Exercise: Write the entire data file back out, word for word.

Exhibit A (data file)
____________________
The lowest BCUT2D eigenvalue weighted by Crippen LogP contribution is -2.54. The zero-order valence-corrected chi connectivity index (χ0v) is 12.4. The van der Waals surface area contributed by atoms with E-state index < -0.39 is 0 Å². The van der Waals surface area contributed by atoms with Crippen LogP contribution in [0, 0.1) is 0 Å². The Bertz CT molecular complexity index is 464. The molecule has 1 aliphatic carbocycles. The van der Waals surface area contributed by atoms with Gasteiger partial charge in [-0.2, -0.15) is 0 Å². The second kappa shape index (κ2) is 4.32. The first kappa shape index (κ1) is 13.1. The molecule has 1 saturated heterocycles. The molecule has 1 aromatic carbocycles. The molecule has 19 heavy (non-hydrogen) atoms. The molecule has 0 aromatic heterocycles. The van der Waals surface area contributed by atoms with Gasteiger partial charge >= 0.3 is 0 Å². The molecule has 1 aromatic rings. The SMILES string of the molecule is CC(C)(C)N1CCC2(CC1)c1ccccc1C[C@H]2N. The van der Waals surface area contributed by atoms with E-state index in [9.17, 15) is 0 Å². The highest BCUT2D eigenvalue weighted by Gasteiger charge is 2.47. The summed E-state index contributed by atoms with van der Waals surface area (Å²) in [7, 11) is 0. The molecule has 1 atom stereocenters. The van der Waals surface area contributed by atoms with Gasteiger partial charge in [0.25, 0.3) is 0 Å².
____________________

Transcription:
The lowest BCUT2D eigenvalue weighted by Crippen LogP contribution is -2.54. The zero-order valence-corrected chi connectivity index (χ0v) is 12.4. The van der Waals surface area contributed by atoms with E-state index < -0.39 is 0 Å². The van der Waals surface area contributed by atoms with Crippen LogP contribution in [0, 0.1) is 0 Å². The Bertz CT molecular complexity index is 464. The molecule has 1 aliphatic carbocycles. The van der Waals surface area contributed by atoms with Gasteiger partial charge in [-0.2, -0.15) is 0 Å². The second kappa shape index (κ2) is 4.32. The first kappa shape index (κ1) is 13.1. The molecule has 1 saturated heterocycles. The molecule has 1 aromatic carbocycles. The molecule has 19 heavy (non-hydrogen) atoms. The molecule has 0 aromatic heterocycles. The van der Waals surface area contributed by atoms with Gasteiger partial charge >= 0.3 is 0 Å². The molecule has 1 aromatic rings. The SMILES string of the molecule is CC(C)(C)N1CCC2(CC1)c1ccccc1C[C@H]2N. The van der Waals surface area contributed by atoms with E-state index in [9.17, 15) is 0 Å². The highest BCUT2D eigenvalue weighted by Gasteiger charge is 2.47. The summed E-state index contributed by atoms with van der Waals surface area (Å²) in [7, 11) is 0. The molecule has 1 atom stereocenters. The van der Waals surface area contributed by atoms with Gasteiger partial charge in [0.25, 0.3) is 0 Å².